A paper out in PLoS ONE last month announces the discovery that a lot more fish fluoresce than we thought. 180 species of fish biofluoresce, with emission colors ranging from greens to reds: eels and rays are in the greens (λem around 530 nm) while scorpionfish and gobys are fairly red (λem about 620 nm) and others are in between (see their Figure 1 for some photos).1
The authors consider several evolutionary advantages that biofluorescence might bestow on these species. Some fish may use it to blend in with fluorescent corals, others may use it to communicate. Certain deep sea fishes are thought to use fluorescence to lure prey.2
What really gets me excited about this paper isn't the fish, though. It's the fluorophores: the molecules that do the fluorescing. These 180 species of fish have the potential to harbor a large variety of fluorescent proteins. Perhaps they are similar to the famous GFP, which comes from the jellyfish Aequorea victoria, or the proteins from coral that are the basis for mCherry, the fluorescent protein I use in lab. But perhaps they're different. They might inform efforts in engineering existing proteins to do new and different things. Current fluorescent proteins have a wide range of properties: sensitivity/resilience to pH, likelihood of staying separate or forming pairs or clusters,3 ability to be "switched on" from a non-fluorescent state,4 and ability to change color,5 for example.
In addition to the potential variety of structures, I'm excited about the possibilities for the photophysics of these molecules, specifically the Stokes shift. The Stokes shift is basically the difference between the color of the light you shine on a fluorophore, and the color of light it emits. We typically calculate the Stokes shift as the difference in wavelength for those two colors.6 The authors say they shined blue light7 on the fishes to get the fluorescence they saw. For the red fluorescent fish like the false stonefish in Figure 1G, that could mean a really big Stokes shift. Blue light is around 500 nm, and red light is around 620 nm. That's potentially a Stokes shift of about 120 nm. For comparison, mCherry's Stokes shift is about 30 nm.
Before I get too excited about huge Stokes shifts, I should mention a few things. The blue light used may not have a wavelength of 500 nm, that's just a ballpark value. The wavelength of the blue light may not be the excitation maximum of the red fluorophore; you can excite fluorophores with other wavelengths if they're close enough. For example, the excitation maximum for mCherry is 587 nm, but the laser I use to excite those molecules has a wavelength of 561 nm. I could even use a 488 nm laser to excite it, but it would do a pretty terrible job because mCherry doesn't absorb that color of light very well. Lastly, the authors may not have used blue light to get the red fluorescence at all! The methods section mentions that the excitation filters used were for 450-500 nm and 500-550 nm. 550 nm light is fairly green. That could really take a bite out of my hypothetical Stokes shift.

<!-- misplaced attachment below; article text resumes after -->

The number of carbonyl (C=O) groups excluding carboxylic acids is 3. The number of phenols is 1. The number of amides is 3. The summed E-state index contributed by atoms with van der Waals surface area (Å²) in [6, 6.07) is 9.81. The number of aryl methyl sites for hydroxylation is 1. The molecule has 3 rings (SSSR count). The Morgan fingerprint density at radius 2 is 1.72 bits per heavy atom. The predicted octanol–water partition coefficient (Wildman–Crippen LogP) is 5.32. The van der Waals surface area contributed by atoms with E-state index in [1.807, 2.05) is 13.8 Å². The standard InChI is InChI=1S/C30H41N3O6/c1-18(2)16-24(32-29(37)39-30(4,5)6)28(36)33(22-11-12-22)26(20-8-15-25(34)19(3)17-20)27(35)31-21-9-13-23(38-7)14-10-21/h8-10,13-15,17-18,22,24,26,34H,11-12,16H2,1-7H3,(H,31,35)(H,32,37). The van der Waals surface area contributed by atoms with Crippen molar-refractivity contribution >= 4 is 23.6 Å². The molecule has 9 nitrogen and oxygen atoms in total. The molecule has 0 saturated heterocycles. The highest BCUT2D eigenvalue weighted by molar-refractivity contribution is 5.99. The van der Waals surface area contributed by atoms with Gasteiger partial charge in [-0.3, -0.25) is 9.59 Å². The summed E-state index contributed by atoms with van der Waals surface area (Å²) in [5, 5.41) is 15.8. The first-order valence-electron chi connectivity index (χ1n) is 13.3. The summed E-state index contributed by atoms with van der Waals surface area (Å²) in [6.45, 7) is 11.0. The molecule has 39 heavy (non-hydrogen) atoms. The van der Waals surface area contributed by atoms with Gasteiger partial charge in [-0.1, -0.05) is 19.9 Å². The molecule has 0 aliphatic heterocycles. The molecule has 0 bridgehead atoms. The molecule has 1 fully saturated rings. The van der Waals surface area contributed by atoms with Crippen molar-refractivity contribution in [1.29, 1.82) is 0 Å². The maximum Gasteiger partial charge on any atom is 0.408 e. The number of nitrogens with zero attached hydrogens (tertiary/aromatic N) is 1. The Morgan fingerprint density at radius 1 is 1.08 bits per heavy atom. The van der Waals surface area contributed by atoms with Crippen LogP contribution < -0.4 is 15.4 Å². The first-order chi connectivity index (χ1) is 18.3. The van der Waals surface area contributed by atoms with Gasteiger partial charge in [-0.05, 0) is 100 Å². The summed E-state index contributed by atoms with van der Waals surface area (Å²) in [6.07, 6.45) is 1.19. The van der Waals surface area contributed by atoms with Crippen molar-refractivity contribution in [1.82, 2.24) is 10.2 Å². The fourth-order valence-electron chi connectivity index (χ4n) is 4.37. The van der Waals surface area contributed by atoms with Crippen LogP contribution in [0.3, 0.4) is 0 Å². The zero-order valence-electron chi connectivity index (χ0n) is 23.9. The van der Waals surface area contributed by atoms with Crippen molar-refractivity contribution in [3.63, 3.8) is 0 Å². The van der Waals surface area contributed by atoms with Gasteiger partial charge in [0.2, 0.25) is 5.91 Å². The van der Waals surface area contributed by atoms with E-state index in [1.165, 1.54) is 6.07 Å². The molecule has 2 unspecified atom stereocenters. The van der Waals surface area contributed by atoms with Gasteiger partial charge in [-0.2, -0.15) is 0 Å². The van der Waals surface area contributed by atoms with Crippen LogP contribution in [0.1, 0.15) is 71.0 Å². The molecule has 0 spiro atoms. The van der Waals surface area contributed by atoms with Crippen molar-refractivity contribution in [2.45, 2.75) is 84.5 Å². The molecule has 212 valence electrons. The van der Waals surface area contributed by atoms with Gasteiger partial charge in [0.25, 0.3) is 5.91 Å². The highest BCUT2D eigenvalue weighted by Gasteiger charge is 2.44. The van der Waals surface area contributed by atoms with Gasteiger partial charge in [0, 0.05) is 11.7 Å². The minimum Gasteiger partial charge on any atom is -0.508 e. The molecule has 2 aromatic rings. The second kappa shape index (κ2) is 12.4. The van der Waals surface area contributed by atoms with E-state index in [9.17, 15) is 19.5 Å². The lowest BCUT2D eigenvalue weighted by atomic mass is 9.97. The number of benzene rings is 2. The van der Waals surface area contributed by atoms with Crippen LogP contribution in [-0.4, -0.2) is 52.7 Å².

I'm still excited by the news in this article. Even if it turns out that these fish all use proteins we're already familiar with, it's some pretty cool biology.
1: I'm estimating emission wavelengths from Figure 4 of the paper.
2: How's this for cool science? Some kinds of fish apparently bioluminsce in one color, then use Förster resonance energy transfer (FRET) to excite fluorophores which emit in another color. It takes teams of PhDs months and years to get those kinds of systems working, and it turns out some fish just grew up knowing how it's done. Of course, they do have eons of evolution on their side. I don't have eons to work on a PhD.
3: Molecules that tend not to clump together are called monomers. The "m" in "mCherry" means "monomeric." (The "cherry" means it's red, like the fruit. There are a bunch of other fluorescent proteins named for foods, including my favorites mBanana, mHoneydew, and dTomato.) Molecules that pair up are called dimers (that's the "d" in "dTomato"), and pairs of these pairs are tetramers.
4: When you shine the right color of light (let's call it λ1) on a typical fluorophore, it will emit light of a different color. Some fluorophores start in "dark" state, though. When you shine another color of light (λ2) on them, they "switch on" and can now fluoresce when lit by the first color (i.e. λ1). This is called photoactivation. It's the "PA" in the PAmCherry that I also use in lab.
5: Changing colors, called photoshifting, is similar to photoactivation, except instead of starting in a "dark" state, the fluorophore starts in another (usually higher-energy) state. An example of this is the fluorescent protein Dendra2 (which I have also worked with). When you shine blue light on Dendra2, it emits green light. After you expose it to violet light, though, that no longer works. Instead, if you shine green light on it, it will emit red light.
6: Actually, it's not quite that simple because there's a range of wavelengths that a fluorophore will get excited by or give off. We use the difference between the wavelength that is absorbed best (the excitation maximum) and the wavelength that is given off most (emission maximum). Also, it's only called the Stokes shift if the light given off is lower in energy (i.e. closer to the red end of the spectrum, longer wavelength) than the light that excited the molecule. If it's the other way around (yes, it can happen), it's called an anti-Stokes shift.
7: Why blue? Woods Hole Oceanographic Institution tells us that blue light penetrates seawater better than other colors, so it makes sense that these fluorescent proteins would use the most abundant color of light.